Washington Post
Sunday, April 28, 1996
By: George Will

Washington- It is a truism that Journalism often involves reporting the death of a person to a public that has never heard of that person. So: Zora Arkus-Duntov died the other day in Detroit at 86. And if, 700 words from now, you do not mourn his passing, you are not a good American.
The headline on the The New York Times obituary said Arkus-Duntov “made the Corvette classis.” The test of the obituary said he turned that car “into a symbol of power and ostentation in the late 1950s.”
Is there a trace of disapproval in those words? Wouldn’t be surprised. The Times is the keeper of liberalism’s conscience, and liberalism, as is well-known, is not fond of fun, or at least of many forms of fun that many people like (such as cheeseburgers, talk radio, guns, fur coats, Las Vegas.) Least of all does liberalism look kindly on the Fifties, when the wrong kind of fun was busting out all over.
McDonald’s franchises were springing up like dandelions, the yahoos (aka the electorate) preferred Dwight Eisenhower’s smile to Adlai Stevenson’s syntax, and irresponsible consumers liked cars that were larger than roller skates, did not sip gas the way Aunt Minnie sips tea, and expressed the exuberance of a nation not yet susceptible to liberalism’s favorite emotion – guilt.
The Corvette was born, wouldn’t you know it, June 30, 1953, year one of the Eisenhower era. Its body was made of fiberglass, a cousin of plastic, which caused the intelligentsia to curl its collective lip. (Remember the scene early in the 1967 movie “The Graduate,” when Benjamin, played by Dustin Hoffman, was fresh from college and in need of a career? Someone doubly repulsive-an adult and, even worse, a businessman – told Benjamin to remember one word, “plastics.” Audiences of advanced thinkers adored that summation of American vulgarity.)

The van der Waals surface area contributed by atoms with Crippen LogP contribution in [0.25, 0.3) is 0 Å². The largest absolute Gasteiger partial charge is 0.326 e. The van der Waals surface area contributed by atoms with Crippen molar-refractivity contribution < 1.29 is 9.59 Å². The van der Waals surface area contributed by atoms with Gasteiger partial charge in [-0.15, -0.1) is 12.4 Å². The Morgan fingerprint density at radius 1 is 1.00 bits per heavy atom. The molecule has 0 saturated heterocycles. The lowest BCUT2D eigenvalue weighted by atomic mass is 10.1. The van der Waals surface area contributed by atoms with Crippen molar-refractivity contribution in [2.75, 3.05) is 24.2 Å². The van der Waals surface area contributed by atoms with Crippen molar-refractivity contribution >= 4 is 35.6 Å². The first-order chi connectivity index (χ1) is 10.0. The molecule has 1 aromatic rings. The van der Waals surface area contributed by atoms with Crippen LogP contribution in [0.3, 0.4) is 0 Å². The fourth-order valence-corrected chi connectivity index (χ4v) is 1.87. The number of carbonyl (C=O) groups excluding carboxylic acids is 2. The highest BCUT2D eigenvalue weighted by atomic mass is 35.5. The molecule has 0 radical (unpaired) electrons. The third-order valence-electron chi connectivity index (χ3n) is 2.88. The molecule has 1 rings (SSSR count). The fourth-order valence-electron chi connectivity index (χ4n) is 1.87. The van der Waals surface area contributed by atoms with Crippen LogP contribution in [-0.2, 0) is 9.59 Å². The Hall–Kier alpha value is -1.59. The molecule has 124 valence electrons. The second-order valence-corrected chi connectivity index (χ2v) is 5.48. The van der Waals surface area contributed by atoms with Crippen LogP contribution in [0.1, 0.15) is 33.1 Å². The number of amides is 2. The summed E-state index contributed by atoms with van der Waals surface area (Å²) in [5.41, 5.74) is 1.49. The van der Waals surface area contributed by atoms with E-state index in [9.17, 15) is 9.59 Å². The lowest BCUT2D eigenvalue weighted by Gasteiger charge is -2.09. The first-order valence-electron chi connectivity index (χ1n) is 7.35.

But the Corvette was born with a piddling little 150-horsepower engine. Enter Arkus-Duntov, who was born in Belgium but was born to be an American.
He became after retiring as a gold smuggler at age 16 and then earning an engineering degree in Berlin and fighting with the French air force early in the Second World War. (This information was in Keith Bradsher’s Times obituary, which actually was splendid.) As soon as he saw the Corvette, he sought and got a job with General Motors, where before he retired in 1975 he designed four-wheel disc brakes for mass production cars and the fuel injection system now standard in many cars.
However, his signal contribution to American civilization was to rev up the Corvette to 195-horsepower in 1955, 240 in 1956 and 283 in 1957. Americas first muscle car. You got a problem with that? Go to court.
But not the Supreme Court. Justice Clarence Thomas drives a Corvette. A 1990 ZR1 with 420-horsepower. It’s license plates read “Res Ipsa.” From a Latin phrase meaning, “It speaks for itself.”
Arkus-Duntov had colorful company at GM in the Fifties. There was Harley Earl, “the Cellini of Chrome” who designed cars that looked, said a disapproving critic, like jukeboxes on wheels.
David Halberstam, in his history of the Fifties, writes that whereas Henry Ford (who said people could have cars of any color they wanted, as long as they were black) represented America’s Calvinist past, Earl was perhaps the most influential shaper of American style and taste in the Fifties years of abundance and indulgence. He loved airplanes (other GM executives drove Cadillacs, he drove a Buick Le Sabre, based on the F-86 Sabre jet) and sharks (hence tailfins). Earl sometimes dressed like a negative of a photograph of a GM executive, in a cream-colored linen suit and dark blue shirt, and it was said that if Earl could have put chrome on his clothes, he would have. And Earl was a great patriot. When his son said he was going to get a Ferrari, Earl said otherwise. Instead, the son drove a Corvette.
The first Corvette rolled off the assembly line 10 months after the first Holiday Inn was opened, on the highway between Memphis and Nashville, and 22 months before the first McDonalds was opened in Des Plaines, Ill. America was on the move and in no mood to linger over lunch. A lunch of Cheeseburgers. Today’s food fascists must really hate the Fifties.
If you seek Arkus-Duntov’s monuments, look around, at the ‘vette coming on in the passing lane. Or look in Bowling Green, KY., where, at Arkus-Duntov’s request, his ashes will be entombed in a display at the National Corvette Museum.